“Every time I’ve got an issue, I have to go through property records, and it’s very hard to find out who owns these,” said Mr. Warner, a South Bend native whose district includes Harter Heights.
Kip Tyner, the city council president in Tuscaloosa, Ala., has no problem with homeowners renting out rooms or even vacating their homes on football weekends for fans of the Crimson Tide. But investor-owned homes have no place in a residentially zoned neighborhood, he said.
“It’s so hypocritical of us as a city because we don’t allow a hair salon, we don’t allow a tax preparer or whatever to be in a neighborhood because that’s a business,” Mr. Tyner said. “So you’re going to allow short-term rental, which is definitely a business. People are making huge amounts of money in our neighborhoods, but they don’t even live here.”
The rush of investors turning private homes into short-term hotels is “absolutely” contributing to Tuscaloosa’s affordable-housing shortage, said Ellen Potts, executive director of Habitat for Humanity of Tuscaloosa. “It ties up a lot of rental housing that would be for families,” she said. A landlord friend of hers, she said, “is making so much more money than she used to, renting it for maybe $1,200 a month, when she’s renting it for $2,000 or $3,000 a weekend.”
In Columbia, Mo., planning officials, concerned about the reduction of units available for residents to rent or buy, have been laboring for years to tweak regulations on short-term rentals, said Patrick Zenner, development services manager for the City of Columbia.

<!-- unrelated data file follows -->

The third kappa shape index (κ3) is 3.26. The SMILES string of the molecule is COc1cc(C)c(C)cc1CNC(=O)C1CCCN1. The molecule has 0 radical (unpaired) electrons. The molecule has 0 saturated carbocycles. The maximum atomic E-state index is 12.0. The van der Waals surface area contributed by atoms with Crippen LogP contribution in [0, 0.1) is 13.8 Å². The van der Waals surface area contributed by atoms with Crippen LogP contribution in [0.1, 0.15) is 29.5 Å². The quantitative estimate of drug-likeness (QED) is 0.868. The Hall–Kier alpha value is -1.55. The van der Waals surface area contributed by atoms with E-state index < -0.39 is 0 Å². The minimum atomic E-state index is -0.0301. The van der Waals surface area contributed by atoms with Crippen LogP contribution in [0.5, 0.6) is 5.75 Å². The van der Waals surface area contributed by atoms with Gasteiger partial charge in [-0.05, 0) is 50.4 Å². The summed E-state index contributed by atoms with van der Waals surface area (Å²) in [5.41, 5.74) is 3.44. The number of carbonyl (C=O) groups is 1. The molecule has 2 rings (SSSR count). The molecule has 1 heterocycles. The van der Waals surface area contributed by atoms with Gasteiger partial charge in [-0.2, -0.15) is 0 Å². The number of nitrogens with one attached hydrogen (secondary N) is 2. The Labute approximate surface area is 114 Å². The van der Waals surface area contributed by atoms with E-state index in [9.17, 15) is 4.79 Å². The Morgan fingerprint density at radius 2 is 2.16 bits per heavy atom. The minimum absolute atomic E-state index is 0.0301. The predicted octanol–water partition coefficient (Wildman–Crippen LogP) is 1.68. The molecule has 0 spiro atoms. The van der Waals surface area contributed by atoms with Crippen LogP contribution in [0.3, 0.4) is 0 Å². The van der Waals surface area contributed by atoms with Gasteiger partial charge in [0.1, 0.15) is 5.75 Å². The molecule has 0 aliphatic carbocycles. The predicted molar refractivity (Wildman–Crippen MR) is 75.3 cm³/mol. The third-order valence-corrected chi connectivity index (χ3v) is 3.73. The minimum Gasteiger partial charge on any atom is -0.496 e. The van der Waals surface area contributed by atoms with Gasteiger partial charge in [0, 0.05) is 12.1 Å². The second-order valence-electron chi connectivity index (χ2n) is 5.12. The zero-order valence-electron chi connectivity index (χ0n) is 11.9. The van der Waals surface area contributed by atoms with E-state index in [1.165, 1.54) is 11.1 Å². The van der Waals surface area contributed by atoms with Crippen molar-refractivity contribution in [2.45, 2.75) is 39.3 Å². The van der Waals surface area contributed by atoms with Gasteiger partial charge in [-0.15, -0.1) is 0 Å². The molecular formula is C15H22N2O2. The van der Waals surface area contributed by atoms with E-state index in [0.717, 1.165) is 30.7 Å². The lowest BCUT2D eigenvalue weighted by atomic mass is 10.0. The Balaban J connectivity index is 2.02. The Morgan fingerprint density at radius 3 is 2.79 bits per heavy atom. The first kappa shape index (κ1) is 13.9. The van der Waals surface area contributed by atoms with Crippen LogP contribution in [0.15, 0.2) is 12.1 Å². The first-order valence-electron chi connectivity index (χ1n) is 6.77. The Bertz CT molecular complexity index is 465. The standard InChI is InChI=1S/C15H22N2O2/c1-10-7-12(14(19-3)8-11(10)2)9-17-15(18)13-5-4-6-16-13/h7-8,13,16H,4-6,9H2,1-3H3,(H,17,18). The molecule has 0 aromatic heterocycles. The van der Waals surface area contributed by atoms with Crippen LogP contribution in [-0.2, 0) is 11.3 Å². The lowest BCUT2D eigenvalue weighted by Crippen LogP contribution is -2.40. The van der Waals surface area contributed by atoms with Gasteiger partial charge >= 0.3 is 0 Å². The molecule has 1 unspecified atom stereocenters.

The city has seen its supply of short-term rentals balloon to 463 this fall — up 32 percent from last year. (Perhaps not coincidentally, the Missouri Tigers have gone from a middling program to a national powerhouse, currently ranked No. 9 in the country.)
“Commercialization of basically a residential neighborhood was something that was a concern,” Mr. Zenner said. “And then, this tangential relationship between the removal of affordable housing and that being either rental or for purchase, as my planning commission likes to refer to as attainable housing. “
In South Bend, Ms. Peterson-Miller, whose two children are grown, laments the changes to her neighborhood. “As we aged, it was a wonderful thing to be surrounded by these generations upon generations of children that grow up and then they move to another home,” she said. “We looked after each other. We were multigenerational. We knew each other.”
The bottom line, she said: “It’s impacting how we form community and how we sustain all the goods of that community. “